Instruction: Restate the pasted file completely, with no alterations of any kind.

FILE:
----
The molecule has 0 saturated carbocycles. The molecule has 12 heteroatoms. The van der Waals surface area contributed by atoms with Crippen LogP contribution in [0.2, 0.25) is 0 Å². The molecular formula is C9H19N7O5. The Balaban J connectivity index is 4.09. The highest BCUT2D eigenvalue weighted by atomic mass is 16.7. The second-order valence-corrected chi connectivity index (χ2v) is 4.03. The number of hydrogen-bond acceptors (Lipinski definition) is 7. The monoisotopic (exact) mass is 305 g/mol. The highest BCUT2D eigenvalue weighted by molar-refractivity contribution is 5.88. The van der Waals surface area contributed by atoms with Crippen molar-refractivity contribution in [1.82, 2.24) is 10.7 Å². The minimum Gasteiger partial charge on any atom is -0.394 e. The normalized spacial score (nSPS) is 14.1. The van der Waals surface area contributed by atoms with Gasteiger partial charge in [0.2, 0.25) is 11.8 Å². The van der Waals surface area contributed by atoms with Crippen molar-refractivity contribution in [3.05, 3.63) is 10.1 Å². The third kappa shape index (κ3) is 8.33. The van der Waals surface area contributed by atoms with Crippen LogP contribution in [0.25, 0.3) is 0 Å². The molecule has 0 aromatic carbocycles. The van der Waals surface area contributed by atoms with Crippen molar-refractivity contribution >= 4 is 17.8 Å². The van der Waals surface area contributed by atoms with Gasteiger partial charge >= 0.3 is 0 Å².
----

The molecule has 0 saturated carbocycles. The molecule has 12 heteroatoms. The van der Waals surface area contributed by atoms with Crippen LogP contribution in [0.2, 0.25) is 0 Å². The molecular formula is C9H19N7O5. The Balaban J connectivity index is 4.09. The highest BCUT2D eigenvalue weighted by atomic mass is 16.7. The second-order valence-corrected chi connectivity index (χ2v) is 4.03. The number of hydrogen-bond acceptors (Lipinski definition) is 7. The monoisotopic (exact) mass is 305 g/mol. The highest BCUT2D eigenvalue weighted by molar-refractivity contribution is 5.88. The van der Waals surface area contributed by atoms with Crippen molar-refractivity contribution in [1.82, 2.24) is 10.7 Å². The minimum Gasteiger partial charge on any atom is -0.394 e. The normalized spacial score (nSPS) is 14.1. The van der Waals surface area contributed by atoms with Gasteiger partial charge in [0.2, 0.25) is 11.8 Å². The van der Waals surface area contributed by atoms with Crippen molar-refractivity contribution in [3.05, 3.63) is 10.1 Å². The third kappa shape index (κ3) is 8.33. The van der Waals surface area contributed by atoms with Crippen LogP contribution in [0.25, 0.3) is 0 Å². The molecule has 0 aromatic carbocycles. The van der Waals surface area contributed by atoms with Crippen molar-refractivity contribution >= 4 is 17.8 Å². The van der Waals surface area contributed by atoms with Gasteiger partial charge >= 0.3 is 0 Å².